Market Insight July 2013

“Volatile” just doesn’t begin to describe the final weeks of the second quarter.  Fed chairman Bernanke’s comments on June 19th regarding the tapering of the QE3 program triggered a sell-off in both stocks and bonds; interest rates spiked; investors turned jittery and unsettled, and market swings of 200 points or more followed. Then, in the closing sessions of June, after some clarification (and perhaps backpedaling) by several members of the Fed’s Open Market Committee, some semblance of order returned, and prices began to recover.

Bonds and Precious Metals                                                                                  

Yields on the benchmark 10 year U.S. Treasury shot up from 1.60% at the beginning of May to 2.65% by the latter part of June, finally settling at 2.5% at the end of the month. This was the largest move, in the shortest interval, in recent memory.  IEF, the IShare that tracks the Barclays 7-10 year bond index, fell 7.8% from its high in the sell-off, while the IShares iBoxx $ High Yield Corporate Bond index, (HYG) lost 8.3%, before regaining some ground at month’s end. Gold prices collapsed; the precious metal ended the quarter at $1,217/oz., off more than 32% from its 52 week high.


Despite the turmoil, most averages remain higher year-to-date, and most of our globally balanced portfolios held onto respectable gains through the first half of the year. Real estate, measured by Cohen & Steers Realty shares, added 3.8%. Smaller stocks, measured by the S&P Small Cap 600, were up 15.4% year-to-date.  The Dow and the S&P 500, representing core US large cap stocks, posted gains of 15% and 13% respectively from their January 2013 levels.  Even the MSCI Developed Markets index held a small gain for 2013, despite a steep decline from its highs; emerging markets, however, tumbled, suffering from continued turmoil in the Chinese banking system and interest rate concerns, and fell 13.5% for the year.

We wrote in our April letter that a 5-10 % correction was likely, and probably desirable, to consolidate the market for further growth. The events of May and June seemed to confirm this. Those investors who believed the strength of our equity markets rested solely on low interest rates sold quickly; the Dow fell rapidly from its May 28th high of 15,409 to 14,659 on June 24th, a loss of nearly 5%. Then, both stock and bond markets rallied strongly in the final days of June, as downward revision of 1st quarter economic growth to a tepid 1.8%, (following 4th quarter growth of just .4%), gave investors cause to reconsider whether Fed minutes on the timing of the taper of QE3 really justified the sell-off, considering an economic expansion and job recovery that still seems tentative and somewhat fragile.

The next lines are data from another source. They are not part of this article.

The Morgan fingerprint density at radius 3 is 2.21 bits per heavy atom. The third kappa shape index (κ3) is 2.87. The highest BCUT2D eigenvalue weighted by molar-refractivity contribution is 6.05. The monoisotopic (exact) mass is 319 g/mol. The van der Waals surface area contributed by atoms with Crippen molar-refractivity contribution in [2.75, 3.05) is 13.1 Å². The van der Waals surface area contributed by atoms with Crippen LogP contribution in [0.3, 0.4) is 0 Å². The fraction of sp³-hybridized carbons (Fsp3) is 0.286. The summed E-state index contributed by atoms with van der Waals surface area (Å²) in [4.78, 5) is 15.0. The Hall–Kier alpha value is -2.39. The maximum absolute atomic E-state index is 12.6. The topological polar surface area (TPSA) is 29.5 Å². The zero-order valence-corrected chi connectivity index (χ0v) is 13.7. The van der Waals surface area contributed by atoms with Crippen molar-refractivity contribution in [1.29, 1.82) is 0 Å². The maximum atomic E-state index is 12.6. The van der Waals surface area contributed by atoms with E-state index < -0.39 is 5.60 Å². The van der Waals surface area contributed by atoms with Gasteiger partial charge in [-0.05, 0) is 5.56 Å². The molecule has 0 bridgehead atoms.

We try to keep in mind that, on average, markets tend to experience pullbacks of 5% or so three times a year, and that declines of 10% occur about once a year. (The last time was October 2011, prior to that, July 2010.)  Astute investors know that most of these moves signify very little about the future direction of the markets.

Frequency of market corrections 1900-2012

Bonds and rising rates

Most of the dire predictions of a bond market collapse  seem to come from those with little real experience in navigating a rising interest rate environment; with bombast and hyperbole standing in for common sense.  The fact is, rising interest rates, while a challenge for fixed income investors, can also present great opportunities. Experience tells us that an effective  strategy can include using high quality corporate bonds, laddering bonds to spread out due dates, avoiding longer terms, diversifying across various classes of fixed income, controlling average maturity and duration, and most important, keeping funds available to buy new bonds as rates increase.  And of course, an appropriate allocation of assets among equity/growth investments and fixed income, determined by each client’s  tolerance for risk, requirement for income, and growth objectives.


Steven Weber                                    Gloria Harris                           Frank  Weber

Registered Investment Advisor          Director, Client Services         Director, Operations
The Bedminster Group

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